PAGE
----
Prosecutors use ‘Road House’ photo in Kyle Rittenhouse trial

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Prosecutors use 'Road House' photo in Kyle Rittenhouse trial

Nobody ever wins a fight.

Prosecutors in the Kyle Rittenhouse murder trial bizarrely used an image from the 1980s Patrick Swayze flick “Road House” in Monday’s closing arguments to suggest that the teen should not have “brought a gun to a fistfight.”

Kenosha County Assistant District Attorney Thomas Binger showed an image of Swayze’s character Dalton preparing to fight his rival Jimmy, played by Marshall Teague, to make the case that Rittenhouse acted unreasonably by carrying out the triple shooting.

“What you don’t do is you don’t bring a gun to a fistfight. What the defendant wants you to believe is that because he’s the one who brought the gun, he gets to kill,” Binger explained to the jurors.

Swayze’s character works as cooler at a bar called the Double Deuce in the cult classic.

The scene from which the image was pulled involves a bar brawl that was broken up by a gunshot — fired by Ben Gazarra’s character, Brad Wesley.

Assistant District Attorney Thomas Binger.
Kenosha County Assistant District Attorney Thomas Binger used a scene from “Road House” to make the case that Kyle Rittenhouse acted unreasonably by carrying out the triple shooting.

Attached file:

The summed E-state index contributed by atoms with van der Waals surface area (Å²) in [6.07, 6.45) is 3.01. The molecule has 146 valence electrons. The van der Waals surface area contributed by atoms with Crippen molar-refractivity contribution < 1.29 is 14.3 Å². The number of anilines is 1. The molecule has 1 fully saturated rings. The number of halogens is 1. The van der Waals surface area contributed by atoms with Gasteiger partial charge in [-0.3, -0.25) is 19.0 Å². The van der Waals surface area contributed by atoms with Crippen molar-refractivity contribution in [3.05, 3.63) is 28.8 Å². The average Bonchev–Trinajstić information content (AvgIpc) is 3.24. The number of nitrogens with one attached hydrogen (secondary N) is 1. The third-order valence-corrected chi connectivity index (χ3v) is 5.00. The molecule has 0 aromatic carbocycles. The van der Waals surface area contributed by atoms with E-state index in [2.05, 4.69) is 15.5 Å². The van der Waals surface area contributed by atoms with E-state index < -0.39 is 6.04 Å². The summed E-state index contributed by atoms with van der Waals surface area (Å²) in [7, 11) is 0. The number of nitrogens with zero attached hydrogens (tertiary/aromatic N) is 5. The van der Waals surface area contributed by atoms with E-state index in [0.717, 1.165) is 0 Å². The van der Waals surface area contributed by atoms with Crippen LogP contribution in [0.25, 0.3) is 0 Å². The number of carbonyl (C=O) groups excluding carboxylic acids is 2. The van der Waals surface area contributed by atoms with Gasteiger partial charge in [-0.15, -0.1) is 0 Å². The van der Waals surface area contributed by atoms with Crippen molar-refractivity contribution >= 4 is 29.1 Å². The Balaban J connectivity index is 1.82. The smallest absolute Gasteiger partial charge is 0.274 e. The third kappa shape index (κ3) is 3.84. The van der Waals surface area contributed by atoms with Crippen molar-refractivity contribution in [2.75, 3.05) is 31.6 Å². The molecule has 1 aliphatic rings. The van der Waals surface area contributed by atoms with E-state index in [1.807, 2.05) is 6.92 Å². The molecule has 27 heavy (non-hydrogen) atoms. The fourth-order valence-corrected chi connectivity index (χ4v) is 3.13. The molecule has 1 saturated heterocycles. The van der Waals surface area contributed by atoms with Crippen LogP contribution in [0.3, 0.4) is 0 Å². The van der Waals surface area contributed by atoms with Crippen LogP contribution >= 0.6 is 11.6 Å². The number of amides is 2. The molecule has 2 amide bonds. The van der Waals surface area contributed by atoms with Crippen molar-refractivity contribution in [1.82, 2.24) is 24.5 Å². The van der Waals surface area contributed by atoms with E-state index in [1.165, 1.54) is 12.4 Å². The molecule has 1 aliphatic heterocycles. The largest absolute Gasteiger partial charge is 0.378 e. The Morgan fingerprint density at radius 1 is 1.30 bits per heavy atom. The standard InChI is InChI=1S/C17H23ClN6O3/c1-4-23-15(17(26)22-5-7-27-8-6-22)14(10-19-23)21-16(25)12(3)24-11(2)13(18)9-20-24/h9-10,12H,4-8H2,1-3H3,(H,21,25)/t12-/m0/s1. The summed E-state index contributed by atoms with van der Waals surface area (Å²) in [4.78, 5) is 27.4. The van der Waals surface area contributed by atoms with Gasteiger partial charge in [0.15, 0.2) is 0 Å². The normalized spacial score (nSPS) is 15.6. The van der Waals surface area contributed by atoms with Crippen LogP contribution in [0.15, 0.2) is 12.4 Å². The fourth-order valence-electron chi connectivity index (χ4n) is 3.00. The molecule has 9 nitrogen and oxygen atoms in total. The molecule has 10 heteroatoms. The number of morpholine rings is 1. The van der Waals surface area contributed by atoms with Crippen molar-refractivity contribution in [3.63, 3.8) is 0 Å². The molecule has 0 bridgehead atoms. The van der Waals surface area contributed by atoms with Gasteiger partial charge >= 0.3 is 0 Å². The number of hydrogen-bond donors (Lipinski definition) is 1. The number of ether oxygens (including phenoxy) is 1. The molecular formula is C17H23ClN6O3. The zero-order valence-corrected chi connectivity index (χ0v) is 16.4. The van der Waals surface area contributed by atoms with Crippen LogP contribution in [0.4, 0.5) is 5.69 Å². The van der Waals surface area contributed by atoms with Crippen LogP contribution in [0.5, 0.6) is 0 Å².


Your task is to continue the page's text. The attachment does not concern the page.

Sean Krajacic/The Kenosha News via AP
Scene from Road House.
The scene the prosecution referred to involves a bar brawl that was broken up by a gunshot.
IMDB

In a later scene, Dalton, fearing for his life, kills Jimmy with his bare hands, while the movie’s climax features a trio of local residents shooting Wesley, bringing order to a lawless town.

Binger, in his court comments, compared the “Road House” bar fight to Rittenhouse fatally shooting an unarmed man, Joseph Rosenbaum, after an initial encounter, then killing Anthony Huber and wounding Gaige Grosskreutz on Aug. 25, 2020.

“Contrast this, two different scenarios. One scenario where there’s two guys who are throwing punches at one another like a bar fight. I think we’d all agree you can’t kill someone,” Binger said.

Kyle Rittenhouse.
The prosecution argued that Kyle Rittenhouse lost the right to self-defense by using his rifle to present a danger during the encounters on the streets of Kenosha.
Sean Krajacic/Pool/Getty Images

“You can’t punch the guy, knock him to the ground and then get them and strangle the life out of them. That’s murder. So what’s the difference here?” he said.

Binger argued that Rittenhouse lost the right to self-defense by using his rifle to present a danger during the encounters on the streets of Kenosha.

“You lose the right to self-defense when you’re the one that brought the gun, when you’re the one creating the danger, when you’re the one provoking other people,” he continued.

“Road House” fans on Monday pounced on the reference to the action film.

“The Roadhouse gambit! Classic legal maneuver,” one user quipped.

Another added, “Using a scene from the movie ‘Roadhouse’ to bolster your case is probably not a good strategy.”

“When the prosecution uses a photo of Patrick Swayze from Roadhouse, you are watching a circus,” another Twitter user wrote.

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